Many Office developers report performance issues with loading Office add-ins (VSTO add-ins or Shared add-ins) but most of the time delay is due to external factors. This blog post tries to list possible reasons for delay in add-in load.
1).Net Cold Start – There could be some delay due to time taken to load the assemblies/dependencies from disk the first time an Office application is launched. Cold start applies for the first time CLR loads into Office after system startup. Cold start time applies to any .Net application. In typical scenarios this overhead is only few seconds (4-5) but it can be more depending upon the assemblies referenced. Please refer to article http://msdn.microsoft.com/en-us/magazine/cc337892.aspx for more details on this.
2) Check for Certificate Revocation List – Office PIA are signed using certificates and CLR validates that certificate used is valid before loading them. As part of this validation, it checks for a known list of malicious certificates (CRL list) and this could take time. To see if delay is being caused due to this, the user can disable CRL check Under IE Security -> “Check for publisher’s certificate revocation”. This can also be configured for Office application using generatePublisherEvidence configuration settings.
3) If you are using .Net 3.5 then there is a known issue with Framework 3.5 where .Net Crypto API was taking too long to validate the certificate– This has been fixed in hotfix http://support.microsoft.com/kb/981574/.
4) Actual add-in processing time – If too much processing is being done at startup (E.g call to web service are made from startup), then the add-in may load slowly. To verify this, a new blank “Hello World” add-in can be created to see if the issue occurs with this as well.
5) Delay due to Ribbon reflection – http://blogs.msdn.com/b/vsto/archive/2010/06/03/vsto-performance-ribbon-reflection.aspx.
6) Application startup time – (Host application startup time + startup time of other adds-in which are loading along with our add-in under investigation). We also need to make sure that any third party add-in is not creating startup delay.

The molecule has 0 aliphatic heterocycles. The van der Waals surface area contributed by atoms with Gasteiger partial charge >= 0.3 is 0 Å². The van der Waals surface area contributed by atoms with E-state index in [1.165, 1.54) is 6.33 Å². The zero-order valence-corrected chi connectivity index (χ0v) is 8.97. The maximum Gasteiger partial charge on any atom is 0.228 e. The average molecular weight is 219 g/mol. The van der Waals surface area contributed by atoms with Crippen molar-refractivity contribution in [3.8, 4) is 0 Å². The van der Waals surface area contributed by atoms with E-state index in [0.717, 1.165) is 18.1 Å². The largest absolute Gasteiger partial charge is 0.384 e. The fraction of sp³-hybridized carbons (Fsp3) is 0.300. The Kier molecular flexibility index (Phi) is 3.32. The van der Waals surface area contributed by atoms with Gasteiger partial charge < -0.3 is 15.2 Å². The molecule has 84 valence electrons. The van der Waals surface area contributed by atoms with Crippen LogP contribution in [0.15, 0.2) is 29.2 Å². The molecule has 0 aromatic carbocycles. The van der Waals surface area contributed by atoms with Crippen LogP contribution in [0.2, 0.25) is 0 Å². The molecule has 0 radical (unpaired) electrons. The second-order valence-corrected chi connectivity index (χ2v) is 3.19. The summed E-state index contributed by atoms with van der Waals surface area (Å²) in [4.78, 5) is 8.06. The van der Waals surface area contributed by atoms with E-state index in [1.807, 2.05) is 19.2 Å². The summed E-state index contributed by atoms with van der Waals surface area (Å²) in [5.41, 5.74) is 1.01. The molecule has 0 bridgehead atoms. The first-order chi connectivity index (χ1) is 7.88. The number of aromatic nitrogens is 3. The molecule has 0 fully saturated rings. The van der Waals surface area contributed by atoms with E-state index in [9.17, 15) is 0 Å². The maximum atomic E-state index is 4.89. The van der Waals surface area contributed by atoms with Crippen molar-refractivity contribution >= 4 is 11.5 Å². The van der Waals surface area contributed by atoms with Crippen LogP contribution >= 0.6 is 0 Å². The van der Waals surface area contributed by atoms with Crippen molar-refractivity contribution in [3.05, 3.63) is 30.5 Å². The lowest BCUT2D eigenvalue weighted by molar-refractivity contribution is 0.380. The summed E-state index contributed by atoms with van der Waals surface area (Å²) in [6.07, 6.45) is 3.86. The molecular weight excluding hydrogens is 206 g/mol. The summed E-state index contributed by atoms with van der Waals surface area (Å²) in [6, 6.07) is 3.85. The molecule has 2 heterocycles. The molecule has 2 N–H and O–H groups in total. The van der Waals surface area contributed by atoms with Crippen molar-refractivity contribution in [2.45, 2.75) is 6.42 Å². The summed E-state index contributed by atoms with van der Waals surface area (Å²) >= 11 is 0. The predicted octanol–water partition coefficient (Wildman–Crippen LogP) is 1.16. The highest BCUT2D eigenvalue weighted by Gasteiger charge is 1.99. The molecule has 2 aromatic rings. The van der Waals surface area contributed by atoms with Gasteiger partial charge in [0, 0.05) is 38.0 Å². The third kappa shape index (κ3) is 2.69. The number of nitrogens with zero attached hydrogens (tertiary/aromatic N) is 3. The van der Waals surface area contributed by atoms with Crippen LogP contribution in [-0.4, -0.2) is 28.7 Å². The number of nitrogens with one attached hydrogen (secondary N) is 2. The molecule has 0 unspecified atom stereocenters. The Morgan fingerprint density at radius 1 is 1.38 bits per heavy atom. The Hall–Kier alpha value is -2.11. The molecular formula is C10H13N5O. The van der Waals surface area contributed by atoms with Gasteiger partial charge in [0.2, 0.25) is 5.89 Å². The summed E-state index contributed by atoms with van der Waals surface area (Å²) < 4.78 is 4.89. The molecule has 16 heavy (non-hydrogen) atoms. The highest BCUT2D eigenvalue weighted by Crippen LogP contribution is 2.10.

7) Automatic Root Certificate Update – There could be delay caused due to Automatic Root Certificate Update. To see if this is causing the issue, turn off Automatic Root Certificate Update : http://technet.microsoft.com/en-us/library/cc734054(WS.10).aspx
8) If you are targeting VSTO SP1, you can take advantage of VSTO Fast Path which is a new way to load and launch VSTO add-ins that is much faster. Please refer to this blog post : http://blogs.msdn.com/b/vsto/archive/2010/11/30/performance-improvements-coming-soon-to-a-service-pack-near-you-stephen-peters.aspx for more details. Targeting .Net 4.0 may also help as explained in this blog post : http://blogs.msdn.com/b/vsto/archive/2010/04/23/why-should-i-upgrade-from-net-framework-3-5-to-net-framework-4.aspx.
If none of the workarounds listed above address the performance issue, or if this behavior is inevitable (E.g. calling web service on load), then here are few approaches which you can take to address add-in load performance issues –
1) Delay/Demand Loading of Add-Ins – This approach allows Office application to start quickly by loading the add-in only when it is needed (click on a user interface exposed by the add-in). Only when they want to use the add-in functionality, they will see some delay. Delay loading is described in following blog posts :
2) If functionality of add-in can be refactored into load time and event driven, this can help to further reduce the load time. Like if you are making a web service call during load but use the result data at later stage. You can move the web service calls to later stage.
3) If you are using Add-in for Mail merge/document builder kind of functionality, explore the option of using Open XML SDK which are more efficient..
4) If performance is degrading due to add-in code, try using Visual Studio Performance Profiler to find time consuming calls and take appropriate actions.